Huddersfield Daily Chronicle (30/Oct/1877) - Huddersfield Equitable Permanent Benefit Building Society

The following is a transcription of a historic newspaper article and may contain occasional errors. If the article was published prior to 1 June 1957, then the text is likely in the Public Domain.

Huddersfield Equitable Permanent Benefit Building Society.

On Saturday evening last the annual meeting in connection with this society, was held in Wellington Hall, Queen Street, and was the best attended and most successful meeting ever held in connection with the society. The chair was occupied by the president, Mr. Councillor Joseph Hirst, St. Helens, Almondbury, who was supported by the vice-president, Mr. Fredk. Crosland, and Messrs. Chas. Vickerman, John H. Stuttard, Joseph Goodwin, and George Slater, directors ; and Mr. John Kirk (of Messrs. Jno. Kirk and Sons), the society's surveyor.

The report, as read by Mr. Henry Kaye, the secretary, showed the society to be in a most flourishing condition.

Mr. Hirst, on rising to move the adoption of the report, remarked upon the several items contained in the balance-sheet, and pointed out that the receipts in the share department alone amounted to the large sum of £39,246 11s., which showed an increase of £8,004 13s. 8d. upon the amount recorded in the previous year. The amount advanced was £31,435, which is an increase of £6,583 over the amount advanced daring the previous year. The Chairman drew the attention of the meeting to the stock account, which showed that the profits of the society were such that the directors had pleasure in recommending, for the fourth time, another annual bonus of 10 per cent on the interest for the past year, in which borrowers share equally with investors. Another pleasing feature in connection with the society was, that the large sum of £156,426 14s. had been advanced to borrowers without any loss having been incurred. Mr. Hirst concluded his observations by moving the adoption of the report, and that a bonus be declared.

Mr. Hoyle, in seconding the motion, referred to his long connection with the society, and his entire satisfaction with the way he had been treated. On this motion being put to the meeting, it was carried unanimously.

Mr. Cockshaw moved, and Mr. Marsden seconded the election of Messrs. Hirst, Crosland, Vickerman, and Huddleston as directors ; and on the motion of Mr. Mills, seconded by Mr. Grinrod, Messrs. W.E. Thomas and J.W. Sykes were re-appointed auditors. On these propositions being put to the meeting they were carried nem con.

Mr. Heywood, in moving a vote of thanks to the trustees and directors for their valuable services during the past year, remarked upon the benefits he himself had derived from the society, and paid a high compliment to the directors for the manner they had conducted its affairs. He further observed that the thanks of the members ought to take a more substantial form, and had therefore great pleasure in proposing that a present of 20 guineas be given the directors and officers for them to spend in such manner as they think fit.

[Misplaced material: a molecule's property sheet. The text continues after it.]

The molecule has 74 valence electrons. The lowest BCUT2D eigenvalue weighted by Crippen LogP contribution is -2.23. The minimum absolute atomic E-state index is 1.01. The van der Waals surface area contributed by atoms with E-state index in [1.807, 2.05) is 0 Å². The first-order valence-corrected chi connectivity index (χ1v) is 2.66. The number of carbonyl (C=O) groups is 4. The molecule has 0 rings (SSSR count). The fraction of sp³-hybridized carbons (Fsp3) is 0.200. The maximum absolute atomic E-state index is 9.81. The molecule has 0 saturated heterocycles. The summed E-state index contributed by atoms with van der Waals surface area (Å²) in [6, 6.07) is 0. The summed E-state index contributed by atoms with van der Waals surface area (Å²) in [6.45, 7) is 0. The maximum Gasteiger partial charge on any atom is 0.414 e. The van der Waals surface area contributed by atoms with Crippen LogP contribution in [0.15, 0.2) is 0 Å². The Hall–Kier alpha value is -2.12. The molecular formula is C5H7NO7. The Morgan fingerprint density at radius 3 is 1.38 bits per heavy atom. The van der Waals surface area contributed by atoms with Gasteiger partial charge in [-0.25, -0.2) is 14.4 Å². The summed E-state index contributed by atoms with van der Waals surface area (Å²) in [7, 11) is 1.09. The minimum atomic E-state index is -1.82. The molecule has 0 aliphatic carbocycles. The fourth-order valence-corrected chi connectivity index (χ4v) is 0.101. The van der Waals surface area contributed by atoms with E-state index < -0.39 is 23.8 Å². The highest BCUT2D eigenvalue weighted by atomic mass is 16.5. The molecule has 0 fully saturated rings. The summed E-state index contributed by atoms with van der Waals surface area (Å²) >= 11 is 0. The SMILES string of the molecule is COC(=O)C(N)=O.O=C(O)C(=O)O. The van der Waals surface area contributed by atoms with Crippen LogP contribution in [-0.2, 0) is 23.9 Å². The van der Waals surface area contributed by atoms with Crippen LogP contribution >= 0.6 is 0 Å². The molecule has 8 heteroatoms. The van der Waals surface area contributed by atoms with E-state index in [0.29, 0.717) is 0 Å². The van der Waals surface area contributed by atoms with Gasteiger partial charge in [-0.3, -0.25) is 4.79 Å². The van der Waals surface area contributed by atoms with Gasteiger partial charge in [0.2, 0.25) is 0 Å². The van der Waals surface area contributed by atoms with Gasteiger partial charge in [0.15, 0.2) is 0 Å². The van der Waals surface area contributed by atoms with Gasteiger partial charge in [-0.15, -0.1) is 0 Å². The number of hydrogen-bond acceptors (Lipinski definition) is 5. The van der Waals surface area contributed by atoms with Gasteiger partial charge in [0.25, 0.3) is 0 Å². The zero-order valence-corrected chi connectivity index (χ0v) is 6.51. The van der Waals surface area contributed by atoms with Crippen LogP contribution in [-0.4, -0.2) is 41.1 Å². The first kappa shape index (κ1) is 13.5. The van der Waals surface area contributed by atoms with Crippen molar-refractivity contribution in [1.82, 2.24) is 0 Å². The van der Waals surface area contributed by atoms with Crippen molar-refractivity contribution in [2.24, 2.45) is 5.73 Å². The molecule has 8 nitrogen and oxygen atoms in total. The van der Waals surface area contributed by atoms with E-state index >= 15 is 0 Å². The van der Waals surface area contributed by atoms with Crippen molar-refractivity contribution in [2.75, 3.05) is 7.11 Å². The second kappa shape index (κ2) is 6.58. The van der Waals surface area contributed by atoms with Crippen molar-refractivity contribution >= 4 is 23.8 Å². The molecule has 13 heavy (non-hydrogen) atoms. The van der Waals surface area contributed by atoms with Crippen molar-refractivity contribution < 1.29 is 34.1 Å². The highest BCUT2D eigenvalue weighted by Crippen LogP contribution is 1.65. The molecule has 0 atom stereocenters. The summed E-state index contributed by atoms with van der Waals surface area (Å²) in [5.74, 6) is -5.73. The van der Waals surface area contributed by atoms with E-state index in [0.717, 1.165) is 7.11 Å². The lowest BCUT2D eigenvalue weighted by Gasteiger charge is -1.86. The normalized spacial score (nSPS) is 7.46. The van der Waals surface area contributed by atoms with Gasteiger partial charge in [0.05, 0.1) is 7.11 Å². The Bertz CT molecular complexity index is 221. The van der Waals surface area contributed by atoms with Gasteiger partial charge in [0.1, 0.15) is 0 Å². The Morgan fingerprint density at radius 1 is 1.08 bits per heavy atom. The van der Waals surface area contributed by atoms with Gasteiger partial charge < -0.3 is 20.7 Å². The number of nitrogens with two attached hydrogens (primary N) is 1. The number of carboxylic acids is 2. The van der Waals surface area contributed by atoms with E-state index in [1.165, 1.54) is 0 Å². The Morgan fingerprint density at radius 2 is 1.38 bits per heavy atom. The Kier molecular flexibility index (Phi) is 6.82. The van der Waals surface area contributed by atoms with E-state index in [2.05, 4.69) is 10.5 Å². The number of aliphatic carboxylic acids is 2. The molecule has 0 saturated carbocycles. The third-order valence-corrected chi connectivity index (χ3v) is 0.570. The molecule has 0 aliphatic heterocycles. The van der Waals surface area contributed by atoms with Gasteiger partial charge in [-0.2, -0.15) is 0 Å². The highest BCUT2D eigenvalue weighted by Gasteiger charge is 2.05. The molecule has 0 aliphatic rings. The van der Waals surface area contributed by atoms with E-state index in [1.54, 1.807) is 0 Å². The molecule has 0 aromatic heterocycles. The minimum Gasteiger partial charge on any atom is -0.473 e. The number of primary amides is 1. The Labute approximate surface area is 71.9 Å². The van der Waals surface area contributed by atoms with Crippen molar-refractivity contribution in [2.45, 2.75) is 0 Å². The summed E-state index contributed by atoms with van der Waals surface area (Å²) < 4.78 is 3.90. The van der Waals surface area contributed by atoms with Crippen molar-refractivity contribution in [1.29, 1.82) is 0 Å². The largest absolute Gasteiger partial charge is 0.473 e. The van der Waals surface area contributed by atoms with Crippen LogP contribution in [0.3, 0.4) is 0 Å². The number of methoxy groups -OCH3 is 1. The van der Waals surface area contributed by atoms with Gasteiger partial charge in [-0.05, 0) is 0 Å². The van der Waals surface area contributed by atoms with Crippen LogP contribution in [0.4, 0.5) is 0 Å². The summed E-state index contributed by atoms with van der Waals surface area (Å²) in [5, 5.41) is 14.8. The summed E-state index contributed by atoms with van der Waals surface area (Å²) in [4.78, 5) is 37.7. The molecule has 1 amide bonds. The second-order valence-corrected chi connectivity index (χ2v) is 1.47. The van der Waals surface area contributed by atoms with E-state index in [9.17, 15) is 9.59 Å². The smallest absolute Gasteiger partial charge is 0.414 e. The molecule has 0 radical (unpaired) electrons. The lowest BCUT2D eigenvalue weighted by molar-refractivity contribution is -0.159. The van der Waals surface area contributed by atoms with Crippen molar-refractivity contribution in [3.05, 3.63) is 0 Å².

This motion was seconded by Mr. Fisher, who stated that he had been in connection with the society from its establishment, and had more than ordinary pleasure in seconding the resolution, which, on being put to the meeting, was carried with acclamation.

Mr. Fredk. Crosland, one of the first directors of the society, returned thanks on behalf of the trustees, and in the course of his remarks pointed out the advantages to be derived by joining a well regulated building society, which he thought this society could lay claim to. Mr. Crosland then made reference to the figures contained in the report and balance-sheet, and explained the same in the clearest possible manner, and concluded by thanking the members for the assistance they had rendered the directors, particularly in obtaining borrowers daring the past year.

Mr. Charles Vickerman, who has been a director for the past twelve years, returned thanks on behalf of the directors, and in a very thoughtful speech spoke of the way in which this and similar societies encouraged to the greatest possible extent habits of thrift, upon which the working classes must greatly depend for making a provision against sickness and old age. He alluded to the large amount spent annually upon intoxicating drinks, and stated that, what with the drinking and improvident habits of this country, England was England's greatest curse. He made an urgent appeal to young men not to despise the day of small things, but to join the society and commence saving, be it ever so small, as it was only a beginning that was required. In so doing they would not only contribute to their own interest, but would probably encourage in others those habits of thrift and self-dependence which lie at the very foundation of a man's success in life.

Mr. J.H. Stuttard, who has been a director of the society for ten years, made a few very appropriate remarks upon the results of small savings. He also referred to the large amount of business Mr. John Kirk himself had introduced to the society, and moved that the best thanks of this meeting be tendered to his son, Mr. James Kirk, for the care he exercised in valuing property submitted t» the directors for an advance. — This motion was seconded by Mr. George Slates, and supported by Mr. Joseph Goodwin, and on being submitted to the meeting, was carried with applause.

The Chairman, on replying to a vote of thanks to himself, remarked that he had been president of the society from its commencement, and so long as it was their pleasure to elect him, he would continue to do his best for the society.

After a few other remarks from some of the other members, the meeting terminated.